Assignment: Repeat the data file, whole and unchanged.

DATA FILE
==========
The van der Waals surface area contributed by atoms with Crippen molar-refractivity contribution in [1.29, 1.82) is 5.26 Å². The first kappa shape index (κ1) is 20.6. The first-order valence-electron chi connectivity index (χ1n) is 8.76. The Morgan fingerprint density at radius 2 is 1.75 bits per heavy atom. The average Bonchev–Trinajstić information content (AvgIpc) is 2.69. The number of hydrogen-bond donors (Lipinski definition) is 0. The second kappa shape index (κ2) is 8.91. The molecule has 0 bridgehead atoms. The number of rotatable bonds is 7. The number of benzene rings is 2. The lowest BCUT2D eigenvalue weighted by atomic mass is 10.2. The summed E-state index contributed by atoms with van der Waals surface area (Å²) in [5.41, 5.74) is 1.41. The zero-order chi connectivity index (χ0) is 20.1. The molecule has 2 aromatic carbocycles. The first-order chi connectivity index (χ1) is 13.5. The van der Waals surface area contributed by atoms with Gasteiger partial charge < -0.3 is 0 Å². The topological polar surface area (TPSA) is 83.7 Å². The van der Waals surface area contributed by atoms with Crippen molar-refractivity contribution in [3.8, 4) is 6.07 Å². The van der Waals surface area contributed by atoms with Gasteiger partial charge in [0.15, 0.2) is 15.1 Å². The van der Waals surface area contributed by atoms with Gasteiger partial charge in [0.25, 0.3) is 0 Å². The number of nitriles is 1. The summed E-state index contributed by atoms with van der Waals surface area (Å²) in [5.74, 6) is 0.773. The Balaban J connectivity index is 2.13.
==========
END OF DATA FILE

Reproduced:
The van der Waals surface area contributed by atoms with Crippen molar-refractivity contribution in [1.29, 1.82) is 5.26 Å². The first kappa shape index (κ1) is 20.6. The first-order valence-electron chi connectivity index (χ1n) is 8.76. The Morgan fingerprint density at radius 2 is 1.75 bits per heavy atom. The average Bonchev–Trinajstić information content (AvgIpc) is 2.69. The number of hydrogen-bond donors (Lipinski definition) is 0. The second kappa shape index (κ2) is 8.91. The molecule has 0 bridgehead atoms. The number of rotatable bonds is 7. The number of benzene rings is 2. The lowest BCUT2D eigenvalue weighted by atomic mass is 10.2. The summed E-state index contributed by atoms with van der Waals surface area (Å²) in [5.41, 5.74) is 1.41. The zero-order chi connectivity index (χ0) is 20.1. The molecule has 2 aromatic carbocycles. The first-order chi connectivity index (χ1) is 13.5. The van der Waals surface area contributed by atoms with Gasteiger partial charge < -0.3 is 0 Å². The topological polar surface area (TPSA) is 83.7 Å². The van der Waals surface area contributed by atoms with Crippen molar-refractivity contribution in [3.8, 4) is 6.07 Å². The van der Waals surface area contributed by atoms with Gasteiger partial charge in [0.15, 0.2) is 15.1 Å². The van der Waals surface area contributed by atoms with Gasteiger partial charge in [0.25, 0.3) is 0 Å². The number of nitriles is 1. The summed E-state index contributed by atoms with van der Waals surface area (Å²) in [5.74, 6) is 0.773. The Balaban J connectivity index is 2.13.